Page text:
Sales of premium midsized cars are up 6% in the first half of 2015, which is slower than the 8% growth of the overall market, and much slower than the mainstream midsized segment. Like in Q1, the new generation Mercedes-Benz C-Class controls the segment with sales up 45% compared to the outgoing model last year. BMW loses ground, with the 3-series down 21% and the 4-series no longer able to make up for that loss, despite that model’s 60% growth. In third place, the Audi A4 is surprisingly stable, especially considering its successor has already been revealed. Perhaps the fact that it looks exactly the same as the outgoing model helps buyers convince to snatch a great deal on the old one. It now comes fully loaded and with a nice discount on top, while 90% of the population won’t notice the difference between the old and the new model. [Read more…]
While the mainstream midsized car segment has just returned to positive territory, the midsized premium segment maintains its upward curve and even accelerates its growth, from 5% in 2014 to 7% in Q1 of this year.
This growth can be fully attributed to the all-new Mercedes-Benz C-Class, which increases by 45% to take the top spot of the segment for the first time since 2011. The C-Class now holds a 27,5% share of the segment, which is still less dominant than its direct competitor, the BMW 3-series, in Q1 of last year, when that model held over 30% share.
The 3-series is down a rough 21%, and that’s not only because the coupe and convertible models have been renamed BMW 4-series, because combined 3-series and 4-series sales are still down on the first quarter of last year. The increased competition from Mercedes-Benz seems a more likely explanation, and BMW won’t be able to lose focus, with the all-new Audi A4 also finally arriving in showrooms in the next couple of months. A minor facelift of the 3-series won’t be enough to keep the model ahead. [Read more…]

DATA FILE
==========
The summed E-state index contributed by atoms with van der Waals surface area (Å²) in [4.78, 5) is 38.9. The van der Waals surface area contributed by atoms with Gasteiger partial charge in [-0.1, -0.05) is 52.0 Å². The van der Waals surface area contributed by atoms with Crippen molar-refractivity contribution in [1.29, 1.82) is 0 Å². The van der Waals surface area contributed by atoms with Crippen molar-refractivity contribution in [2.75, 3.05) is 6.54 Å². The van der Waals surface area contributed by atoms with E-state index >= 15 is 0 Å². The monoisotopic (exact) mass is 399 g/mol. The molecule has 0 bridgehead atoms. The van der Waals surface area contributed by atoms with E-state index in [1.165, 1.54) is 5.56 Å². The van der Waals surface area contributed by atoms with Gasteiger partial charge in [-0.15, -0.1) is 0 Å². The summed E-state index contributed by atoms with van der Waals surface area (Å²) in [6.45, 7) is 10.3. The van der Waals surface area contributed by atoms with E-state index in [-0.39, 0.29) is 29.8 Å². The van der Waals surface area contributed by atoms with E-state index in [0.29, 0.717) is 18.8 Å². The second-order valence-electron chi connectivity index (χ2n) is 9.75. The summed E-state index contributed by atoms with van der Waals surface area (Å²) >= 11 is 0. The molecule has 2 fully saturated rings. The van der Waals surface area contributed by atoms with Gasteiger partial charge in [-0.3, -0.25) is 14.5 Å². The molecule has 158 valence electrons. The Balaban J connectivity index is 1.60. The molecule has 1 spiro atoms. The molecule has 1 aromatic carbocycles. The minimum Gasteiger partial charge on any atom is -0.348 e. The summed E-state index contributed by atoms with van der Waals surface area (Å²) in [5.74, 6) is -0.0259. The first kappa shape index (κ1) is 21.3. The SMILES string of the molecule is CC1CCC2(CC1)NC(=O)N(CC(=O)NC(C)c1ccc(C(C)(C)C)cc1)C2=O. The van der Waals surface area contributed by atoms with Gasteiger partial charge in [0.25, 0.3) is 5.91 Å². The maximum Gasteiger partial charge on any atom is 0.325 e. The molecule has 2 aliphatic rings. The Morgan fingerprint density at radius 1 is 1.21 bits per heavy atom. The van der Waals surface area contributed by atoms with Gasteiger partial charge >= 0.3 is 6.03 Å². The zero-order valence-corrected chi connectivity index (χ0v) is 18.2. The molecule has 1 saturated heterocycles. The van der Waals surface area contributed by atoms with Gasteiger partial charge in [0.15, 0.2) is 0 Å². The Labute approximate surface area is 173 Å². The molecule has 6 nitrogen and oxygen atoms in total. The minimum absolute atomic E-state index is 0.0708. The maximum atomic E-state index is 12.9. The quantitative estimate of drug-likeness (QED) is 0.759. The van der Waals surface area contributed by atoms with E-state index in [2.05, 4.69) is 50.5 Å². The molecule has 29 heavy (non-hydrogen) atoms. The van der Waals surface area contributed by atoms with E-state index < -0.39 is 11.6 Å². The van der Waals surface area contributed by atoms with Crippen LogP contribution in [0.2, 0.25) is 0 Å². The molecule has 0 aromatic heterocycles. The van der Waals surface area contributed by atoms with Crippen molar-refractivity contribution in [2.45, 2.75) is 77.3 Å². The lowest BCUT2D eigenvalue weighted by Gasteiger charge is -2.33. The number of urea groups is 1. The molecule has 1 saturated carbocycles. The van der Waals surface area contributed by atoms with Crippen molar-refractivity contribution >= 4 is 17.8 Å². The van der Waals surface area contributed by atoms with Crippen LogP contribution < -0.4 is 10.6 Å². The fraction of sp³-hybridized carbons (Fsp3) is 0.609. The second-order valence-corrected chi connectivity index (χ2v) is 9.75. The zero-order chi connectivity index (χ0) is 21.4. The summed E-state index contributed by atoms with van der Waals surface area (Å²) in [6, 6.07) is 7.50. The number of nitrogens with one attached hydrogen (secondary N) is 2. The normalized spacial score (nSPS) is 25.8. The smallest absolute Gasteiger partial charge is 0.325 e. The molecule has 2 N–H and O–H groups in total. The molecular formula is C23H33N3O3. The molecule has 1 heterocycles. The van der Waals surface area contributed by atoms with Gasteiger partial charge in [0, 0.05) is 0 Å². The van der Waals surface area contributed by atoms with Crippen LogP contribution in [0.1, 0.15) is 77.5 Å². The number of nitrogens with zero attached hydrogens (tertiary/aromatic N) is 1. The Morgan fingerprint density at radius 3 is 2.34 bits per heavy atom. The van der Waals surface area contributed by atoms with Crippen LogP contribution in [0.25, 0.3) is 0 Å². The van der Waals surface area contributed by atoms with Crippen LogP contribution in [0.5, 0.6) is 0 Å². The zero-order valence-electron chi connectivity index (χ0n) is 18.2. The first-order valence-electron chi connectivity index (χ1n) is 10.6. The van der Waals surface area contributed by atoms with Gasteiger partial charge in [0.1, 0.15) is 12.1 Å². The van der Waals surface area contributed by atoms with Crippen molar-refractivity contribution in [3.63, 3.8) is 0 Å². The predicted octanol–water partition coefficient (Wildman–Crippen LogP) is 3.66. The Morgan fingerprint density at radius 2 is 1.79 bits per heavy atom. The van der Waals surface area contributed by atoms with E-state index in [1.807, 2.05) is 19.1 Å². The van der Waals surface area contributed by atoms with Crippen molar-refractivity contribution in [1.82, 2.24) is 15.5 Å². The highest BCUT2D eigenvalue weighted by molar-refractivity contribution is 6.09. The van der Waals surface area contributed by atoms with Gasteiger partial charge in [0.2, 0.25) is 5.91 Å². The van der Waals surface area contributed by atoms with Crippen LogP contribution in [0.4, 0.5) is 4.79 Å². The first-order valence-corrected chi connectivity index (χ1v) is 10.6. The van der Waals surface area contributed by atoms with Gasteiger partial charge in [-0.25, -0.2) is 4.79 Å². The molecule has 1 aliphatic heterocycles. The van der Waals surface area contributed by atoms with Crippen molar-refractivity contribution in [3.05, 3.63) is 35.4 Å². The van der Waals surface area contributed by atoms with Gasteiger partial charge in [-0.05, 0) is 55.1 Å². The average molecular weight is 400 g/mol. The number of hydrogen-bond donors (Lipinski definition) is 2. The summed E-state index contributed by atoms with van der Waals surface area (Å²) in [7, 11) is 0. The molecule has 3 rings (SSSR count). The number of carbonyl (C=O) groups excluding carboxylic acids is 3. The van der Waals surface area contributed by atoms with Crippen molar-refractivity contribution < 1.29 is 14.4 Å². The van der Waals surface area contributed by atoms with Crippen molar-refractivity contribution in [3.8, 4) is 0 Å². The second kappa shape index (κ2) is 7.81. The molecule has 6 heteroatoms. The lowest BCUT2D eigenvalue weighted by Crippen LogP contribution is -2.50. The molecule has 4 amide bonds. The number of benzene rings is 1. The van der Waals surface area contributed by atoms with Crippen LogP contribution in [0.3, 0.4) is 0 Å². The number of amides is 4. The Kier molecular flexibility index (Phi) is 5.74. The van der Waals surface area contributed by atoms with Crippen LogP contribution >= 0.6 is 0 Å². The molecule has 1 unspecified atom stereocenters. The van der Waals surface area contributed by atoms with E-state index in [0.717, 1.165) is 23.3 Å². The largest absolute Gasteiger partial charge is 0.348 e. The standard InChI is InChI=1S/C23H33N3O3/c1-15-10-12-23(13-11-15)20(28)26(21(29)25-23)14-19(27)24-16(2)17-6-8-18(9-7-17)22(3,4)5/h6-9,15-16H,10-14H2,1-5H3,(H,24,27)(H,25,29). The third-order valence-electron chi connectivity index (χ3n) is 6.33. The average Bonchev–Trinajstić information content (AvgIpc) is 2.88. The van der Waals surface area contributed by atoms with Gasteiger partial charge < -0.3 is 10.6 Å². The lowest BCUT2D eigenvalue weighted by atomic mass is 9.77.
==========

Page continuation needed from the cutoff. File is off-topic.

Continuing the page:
The midsized premium car segment has rebounded from its lowest figure in a few decades, increasing a modest 5% thanks to a handful of new and redesigned models. 4 out of the 9 models that haven’t been discontinued lose sales, with the biggest hit taken by the segment leader BMW 3-series, after peaking at over 200.000 sales for the first time since 2008. There are two major reasons for the sharp drop in 3-series deliveries; one is the renaming of the model’s coupe and convertible versions to 4-series, as combined sales of the 3 and 4 are still up on 2013. The second reason is the introduction of the Mercedes-Benz C-Class, up 13% but that’s still the nameplate’s second lowest figure since its introduction two decades ago.
Pushed down by the C-Class into third place, and hitting its lowest sales since its introduction as well, the Audi A4 is still surprisingly stable for a model that’s due to be replaced soon, at just -3%. With the new generation ready to reach showrooms in the middle of the year, the A4 should be able to rebound in 2015. [Read more…]